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School of Law
1045 W. Maple St.
Robert A. Leflar Law Center
Waterman Hall
University of Arkansas
Fayetteville, AR 72701

Phone: (479) 575-5601

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University of Arkansas School of Law

Arkansas Law Notes

Arkansas Law Notes

An End to Business as Usual: Adopting an Independent Redistricting Commission in Arkansas

Redistricting in Arkansas is a flawed system that is inherently partisan, and it has negatively impacted voters through vote dilution and partisan politics. Therefore, Arkansas should adopt an independent redistricting commission that would be made up of a diverse group of citizens who would take over redistricting responsibilities from elected officials.

The Next Half-Century: Ways For the EEOC To Improve On How It Does What It Does

Because a comprehensive discussion of each potential avenue for improvement is simply not feasible, this note will focus on two specific aspects of the EEOC process: investigation and conciliation. Specifically, it will discuss the ways in which increased transparency and direct contact between EEOC investigators and the parties could streamline both processes, lead to speedy resolution, and ultimately benefit everyone involved.

Contemplating the Future of EEO Law: Will the ADEA Continue To Protect Age Equality? Father Time Will Tell…

While the Age Discrimination in Employment Act (the Act) is widespread, this paper briefly highlights its history and will offer points of contemplation of the future effectiveness of the Act for plaintiffs in light of a heightened burden of proof and an aging work population.

Selected Construction Contract Clauses: From the Routine to the Cutting Edge

This article discusses nine topics that present special challenges for attorneys negotiating and drafting construction contracts. Most of these involve standard issues that come up in practically every construction project. A few involve developments that are just beginning to attract the special attention of the construction bar.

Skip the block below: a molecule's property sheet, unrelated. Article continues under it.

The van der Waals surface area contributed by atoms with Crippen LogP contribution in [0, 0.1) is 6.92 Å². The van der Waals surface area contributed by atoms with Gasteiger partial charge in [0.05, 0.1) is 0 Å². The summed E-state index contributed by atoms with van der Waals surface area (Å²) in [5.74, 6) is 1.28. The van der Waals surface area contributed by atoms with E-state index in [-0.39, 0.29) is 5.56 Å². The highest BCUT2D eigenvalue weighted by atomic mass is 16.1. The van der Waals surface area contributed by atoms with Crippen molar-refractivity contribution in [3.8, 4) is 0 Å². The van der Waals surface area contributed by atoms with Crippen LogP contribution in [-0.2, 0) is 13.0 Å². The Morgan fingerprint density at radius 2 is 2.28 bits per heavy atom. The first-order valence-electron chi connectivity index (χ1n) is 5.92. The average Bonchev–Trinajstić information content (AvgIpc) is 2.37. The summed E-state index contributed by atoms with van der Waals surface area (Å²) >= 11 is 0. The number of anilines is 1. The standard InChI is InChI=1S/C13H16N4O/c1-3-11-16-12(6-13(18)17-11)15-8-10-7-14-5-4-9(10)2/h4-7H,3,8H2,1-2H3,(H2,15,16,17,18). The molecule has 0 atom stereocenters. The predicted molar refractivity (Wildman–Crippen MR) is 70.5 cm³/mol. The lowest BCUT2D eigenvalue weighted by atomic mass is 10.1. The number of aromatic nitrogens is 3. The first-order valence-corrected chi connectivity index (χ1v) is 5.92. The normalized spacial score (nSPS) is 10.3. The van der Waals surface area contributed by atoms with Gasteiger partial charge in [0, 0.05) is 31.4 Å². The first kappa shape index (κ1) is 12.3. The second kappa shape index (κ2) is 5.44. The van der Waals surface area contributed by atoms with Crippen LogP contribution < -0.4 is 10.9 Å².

Trading With Cuba: What is in it for Agribusinesses in Arkansas?

Without doubt, food and agricultural products will feature strongly in Cuba’s unfolding trade relations with the West and the rest of the world. With U.S. Secretary of Agriculture Tom Vilsack predicting that U.S. trade with Cuba could rebound from its current $300 million to close to $500 million, agribusinesses in Arkansas stands to benefit. Although U.S. businesses already export some food and agricultural products to Cuba, normalized trade relations with the island nation has the potential to significantly boost economic exchanges between the two countries. This paper offers an assessment of the potential role of food and agriculture in Cuba’s external trade and foreign investment considerations.

Governor Hutchinson’s Trade Mission to Cuba: Key Legal and Policy Developments that the Arkansas Business Community Should be Aware Of

This article provides a broad overview of the state of play in the U.S.-Cuba diplomatic relations starting from December 17, 2014, when the landmark change in policy was announced. Subsequent articles will assess the implications of normalized trade relations with Cuba for food and agricultural companies in Arkansas, provide more detailed analysis of relevant regulations from the U.S. Department of State (“State Department”), the U.S. Department of Commerce (“Commerce”) and the U.S. Department of the Treasury (“Treasury”), and will offer more robust analysis of the legal aspects of a potential U.S.-Cuba trade and investment. Subsequent articles will also take a closer look at the risks involved in investing in Cuba and how businesses in Arkansas can mitigate those risks if and when they are allowed to enter the Cuban market. An analysis of the factors that prompted U.S.-Cuba rapprochement is beyond the scope of this article.

Teaching in a Summer Abroad Program

I am aware that some of my colleagues, and certainly some students and probably some of our alumni and other members of the practicing bar, regard this kind of program as a grand boondoggle and an opportunity for students to earn law school credit for travel abroad, with little “real” work involved, not to mention an opportunity for faculty members to travel at the institution’s expense. That could not be further from the truth!

The Arkansas “mini-RFRA” is bad policy

This article submits two main arguments.[5] First, it posits that the passage of a State “mini-RFRA” bill intensifies the necessity for an amendment to the Arkansas Civil Rights Act to provide Statewide prohibitions against discrimination in housing, employment, and places of public accommodation on the bases of sexual orientation, gender identity, and gender expression.

Arkansas Law Notes returns

Welcome to the new Arkansas Law Notes. The all-new digital version of Law Notes launched in June 2013.

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